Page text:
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Sunday, July 14, 2013

Bear and Bee, written and illustrated by Sergio Ruzzier. Disney *Hyperion, Hachette. 2013. $16.50 ages 3 and up

"Bees are terrible
They are big,
and they have
large teeth,
and they have
sharp claws,
and they never
share their honey!"

It's funny the ideas that small children have about the unknown. It's so interesting to watch them as they discover their world, forming impressions and making their opinions known. In this book about misconception, we meet Bear as he is awakening from a long winter's nap.

The snow has disappeared. Bear dons his favorite red sandals and stretches his bulky body in the spring sunshine. That body is not as bulky as it once was, and Bear is soon feeling hunger pangs. His keen olfactory system senses nearby honey. A bee asks if he would like some.

But, Bear has never seen a bee. He has only heard stories and is not keen to meet one as he knows that that they could not be friends, and that he has a strong dislike for them. His description is frightening. Poor Bee! It could be a disaster.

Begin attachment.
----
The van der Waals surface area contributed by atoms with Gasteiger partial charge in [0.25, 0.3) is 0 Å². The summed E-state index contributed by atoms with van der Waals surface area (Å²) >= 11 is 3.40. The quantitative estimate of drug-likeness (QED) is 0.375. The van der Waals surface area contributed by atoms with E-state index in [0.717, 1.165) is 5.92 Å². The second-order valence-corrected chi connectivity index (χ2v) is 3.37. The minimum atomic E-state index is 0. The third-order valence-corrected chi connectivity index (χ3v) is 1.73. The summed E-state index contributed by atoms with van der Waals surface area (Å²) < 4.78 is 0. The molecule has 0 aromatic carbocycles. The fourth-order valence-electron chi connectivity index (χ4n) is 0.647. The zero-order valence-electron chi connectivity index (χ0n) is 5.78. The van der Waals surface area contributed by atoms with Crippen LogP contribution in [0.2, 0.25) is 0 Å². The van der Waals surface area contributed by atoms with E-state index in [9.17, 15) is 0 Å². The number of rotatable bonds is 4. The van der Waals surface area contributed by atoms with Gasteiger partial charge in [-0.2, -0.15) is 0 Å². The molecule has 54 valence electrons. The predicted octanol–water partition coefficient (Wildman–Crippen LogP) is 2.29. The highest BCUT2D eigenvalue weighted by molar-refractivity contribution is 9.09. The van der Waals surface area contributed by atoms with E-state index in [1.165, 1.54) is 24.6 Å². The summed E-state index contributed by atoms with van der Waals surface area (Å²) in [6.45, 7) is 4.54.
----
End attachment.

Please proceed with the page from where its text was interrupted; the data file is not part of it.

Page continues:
This bee is pretty savvy, and sees Bear's ignorance of the situation as a perfect invitation to inform and teach. If Bear were to look at the many descriptors he uses when talking about the bee he has never met, he might find that most pertain to himself! Bear's response is immediate and will be hilarious to his audience.

Once the bee clears up any misconception, the story proceeds to a most satisfying ending, literally and figuratively. The two newly acquainted pals find they have much in common, not the least of which is their mutual love of honey!

Sergio Ruzzier uses a palette of blues, greens, and bold yellow to create the engaging spreads that will capture the attention of young readers as this story is shared. His story is spot-on for allowing discussion of fears concerning the unknown. His timing is pitch perfect and offers humor and a winning tale.

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